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right, to make sure we do it right. i want to thank the counties for building that momentum, and i want you all to know that we are inviting the private sector to join our purchasing pools. we want to see companies large and small also join in and take advantage of our ability to leverage and to sit at that table as one purchaser, not just aggregated as thousands of purchasers. we are formed -- where pharma has the power, now we are taking back that power and we are leveraging that power over the table. hugh merrow costs 96% more in the united states than it does in the u.k. some medications are 100% more then the folks in the u.k. give me a break. with all due respect, it is not just about well, we do the research on the development, we have to pay for that, the people who do the most research and the development are people like you. through our grants, through our
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tax dollars. they leverage those, they supplement those, and we are proud of that research. but give me a break. they do it because they can. they do it because no one is pushing back. they do it because they leverage influence of the people like me. they come in with a lot of money and they come into leverage their point of view and they usually scare folks instead of doing the right thing, but they can't scare the leaders assembled behind me, and the cannot change the trajectory of a state that says, we have had enough. we are better than this. we will do more and we are going to leverage our voice in a way that respects the people of this state that we represent, so thank you all for coming out. thank you for being part of this announcement and all this extraordinary momentum and know this, in closing, this is just one of many things the state of california is doing to expand healthcare in this state. our budget, briefly, is going to
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expand coverage regardless of your immigration status. our budget will double substantially and increase by doubling our annual contribution and our medi-cal system through proposition 56. forgive me for boring you on that, but we will increase our reimbursement rates, more trauma screenings, more early screenings to address issues before they manifest, we are going to deepen subsidies for low income families on the health exchange, and expand subsidies into the middle class. the only state in america that is expanding subsidies for families earning up to $150,000 a year. we are very proud of these efforts. our goal is universal. our goal is to get this done through a single parent financing system, but until we advance those ideals, we will build pragmatic steps, make progress each and every week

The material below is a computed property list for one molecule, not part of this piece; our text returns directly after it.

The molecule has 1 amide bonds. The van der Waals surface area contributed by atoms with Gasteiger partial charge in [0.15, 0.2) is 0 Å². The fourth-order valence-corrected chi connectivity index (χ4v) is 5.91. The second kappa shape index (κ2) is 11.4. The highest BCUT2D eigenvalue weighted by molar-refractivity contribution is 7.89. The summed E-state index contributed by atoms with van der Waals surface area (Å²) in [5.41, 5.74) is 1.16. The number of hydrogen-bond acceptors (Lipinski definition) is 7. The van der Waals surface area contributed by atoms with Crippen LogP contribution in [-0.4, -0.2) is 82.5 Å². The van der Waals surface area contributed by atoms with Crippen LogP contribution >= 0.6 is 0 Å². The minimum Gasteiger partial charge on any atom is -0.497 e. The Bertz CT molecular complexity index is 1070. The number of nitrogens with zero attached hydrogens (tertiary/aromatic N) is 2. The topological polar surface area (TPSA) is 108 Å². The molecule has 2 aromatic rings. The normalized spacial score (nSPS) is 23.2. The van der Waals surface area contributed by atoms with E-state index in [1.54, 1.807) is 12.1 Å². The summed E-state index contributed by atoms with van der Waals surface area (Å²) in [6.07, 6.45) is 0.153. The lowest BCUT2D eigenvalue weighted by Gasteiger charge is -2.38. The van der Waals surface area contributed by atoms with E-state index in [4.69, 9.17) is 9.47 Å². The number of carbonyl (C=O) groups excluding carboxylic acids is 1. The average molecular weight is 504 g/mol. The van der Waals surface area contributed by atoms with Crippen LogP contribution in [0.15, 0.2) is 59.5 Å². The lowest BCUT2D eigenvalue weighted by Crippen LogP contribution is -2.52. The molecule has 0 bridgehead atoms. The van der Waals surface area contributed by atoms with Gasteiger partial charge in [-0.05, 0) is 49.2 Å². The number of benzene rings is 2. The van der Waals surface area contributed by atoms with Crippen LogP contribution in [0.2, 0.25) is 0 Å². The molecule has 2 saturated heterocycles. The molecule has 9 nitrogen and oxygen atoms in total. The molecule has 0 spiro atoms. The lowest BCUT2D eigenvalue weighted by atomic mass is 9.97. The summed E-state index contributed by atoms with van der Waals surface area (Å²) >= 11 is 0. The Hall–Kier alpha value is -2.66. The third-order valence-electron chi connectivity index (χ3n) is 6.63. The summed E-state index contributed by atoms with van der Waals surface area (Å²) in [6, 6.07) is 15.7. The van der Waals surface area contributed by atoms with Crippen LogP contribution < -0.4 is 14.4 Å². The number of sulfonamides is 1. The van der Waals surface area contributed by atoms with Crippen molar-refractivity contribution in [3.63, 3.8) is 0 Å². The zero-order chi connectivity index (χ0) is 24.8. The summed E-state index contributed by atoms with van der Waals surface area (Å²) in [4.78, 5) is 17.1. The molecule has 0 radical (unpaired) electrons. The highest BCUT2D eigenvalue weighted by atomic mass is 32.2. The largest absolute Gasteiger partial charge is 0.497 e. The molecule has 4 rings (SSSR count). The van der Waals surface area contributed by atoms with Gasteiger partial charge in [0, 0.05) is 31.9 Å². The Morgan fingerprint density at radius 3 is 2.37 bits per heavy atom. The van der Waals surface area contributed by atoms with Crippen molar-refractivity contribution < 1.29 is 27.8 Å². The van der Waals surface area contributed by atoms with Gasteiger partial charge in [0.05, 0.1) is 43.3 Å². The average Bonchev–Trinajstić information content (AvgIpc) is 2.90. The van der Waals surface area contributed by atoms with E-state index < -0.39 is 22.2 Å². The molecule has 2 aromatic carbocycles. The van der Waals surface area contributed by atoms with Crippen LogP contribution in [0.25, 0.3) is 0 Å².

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until we ultimately get to those goals. thank you, san francisco, thank you to mother nature for adding a little energy, thank you mayor breed for hosting us here today. [applause]. >> thank you. >> i don't know if there are questions, how do you want to do this? i will let the electives go, and supervisor, very wonderful you are here as well. any questions, we will do it out here. we will let you all go. thank you, guys, very much. [applause]
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[♪] >> i just don't know that you can find a neighborhood in the city where you can hear music stands and take a ride on the low rider down the street. it is an experience that you can't have anywhere else in san francisco. [♪] [♪] >> district nine is a in the southeast portion of the city. we have four neighborhoods that i represent. st. mary's park has a completely unique architecture. very distinct feel, and it is a very close to holly park which is another beautiful park in san francisco. the bernal heights district is